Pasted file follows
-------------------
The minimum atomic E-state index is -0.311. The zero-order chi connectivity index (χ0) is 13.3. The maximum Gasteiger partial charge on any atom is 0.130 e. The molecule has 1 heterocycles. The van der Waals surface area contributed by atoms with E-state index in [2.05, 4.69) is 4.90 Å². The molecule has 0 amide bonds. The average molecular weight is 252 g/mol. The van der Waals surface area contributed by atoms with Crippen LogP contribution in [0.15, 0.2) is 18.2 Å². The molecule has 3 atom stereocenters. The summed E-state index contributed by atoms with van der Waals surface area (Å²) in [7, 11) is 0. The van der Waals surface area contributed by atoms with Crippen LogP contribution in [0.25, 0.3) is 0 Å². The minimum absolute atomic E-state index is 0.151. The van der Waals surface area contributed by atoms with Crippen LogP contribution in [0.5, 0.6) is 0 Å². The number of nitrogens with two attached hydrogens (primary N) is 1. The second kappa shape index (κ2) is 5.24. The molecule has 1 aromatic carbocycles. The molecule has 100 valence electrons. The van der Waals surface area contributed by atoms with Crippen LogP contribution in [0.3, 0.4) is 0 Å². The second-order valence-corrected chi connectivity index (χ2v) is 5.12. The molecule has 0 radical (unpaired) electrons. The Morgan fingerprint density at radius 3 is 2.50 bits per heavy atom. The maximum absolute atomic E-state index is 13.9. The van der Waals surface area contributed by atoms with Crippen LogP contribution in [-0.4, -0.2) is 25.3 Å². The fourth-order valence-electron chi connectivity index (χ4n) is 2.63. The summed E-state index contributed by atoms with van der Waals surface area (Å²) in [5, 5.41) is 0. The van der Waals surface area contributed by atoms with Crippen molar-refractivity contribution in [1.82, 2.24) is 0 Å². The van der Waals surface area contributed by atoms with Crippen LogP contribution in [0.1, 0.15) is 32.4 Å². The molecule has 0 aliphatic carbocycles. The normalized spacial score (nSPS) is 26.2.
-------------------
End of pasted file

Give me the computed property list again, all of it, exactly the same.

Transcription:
The minimum atomic E-state index is -0.311. The zero-order chi connectivity index (χ0) is 13.3. The maximum Gasteiger partial charge on any atom is 0.130 e. The molecule has 1 heterocycles. The van der Waals surface area contributed by atoms with E-state index in [2.05, 4.69) is 4.90 Å². The molecule has 0 amide bonds. The average molecular weight is 252 g/mol. The van der Waals surface area contributed by atoms with Crippen LogP contribution in [0.15, 0.2) is 18.2 Å². The molecule has 3 atom stereocenters. The summed E-state index contributed by atoms with van der Waals surface area (Å²) in [7, 11) is 0. The van der Waals surface area contributed by atoms with Crippen LogP contribution in [0.25, 0.3) is 0 Å². The minimum absolute atomic E-state index is 0.151. The van der Waals surface area contributed by atoms with Crippen LogP contribution in [0.5, 0.6) is 0 Å². The number of nitrogens with two attached hydrogens (primary N) is 1. The second kappa shape index (κ2) is 5.24. The molecule has 1 aromatic carbocycles. The molecule has 100 valence electrons. The van der Waals surface area contributed by atoms with Crippen LogP contribution in [0.3, 0.4) is 0 Å². The second-order valence-corrected chi connectivity index (χ2v) is 5.12. The molecule has 0 radical (unpaired) electrons. The Morgan fingerprint density at radius 3 is 2.50 bits per heavy atom. The maximum absolute atomic E-state index is 13.9. The van der Waals surface area contributed by atoms with Crippen LogP contribution in [-0.4, -0.2) is 25.3 Å². The fourth-order valence-electron chi connectivity index (χ4n) is 2.63. The summed E-state index contributed by atoms with van der Waals surface area (Å²) in [5, 5.41) is 0. The van der Waals surface area contributed by atoms with Crippen molar-refractivity contribution in [1.82, 2.24) is 0 Å². The van der Waals surface area contributed by atoms with Crippen LogP contribution in [0.1, 0.15) is 32.4 Å². The molecule has 0 aliphatic carbocycles. The normalized spacial score (nSPS) is 26.2.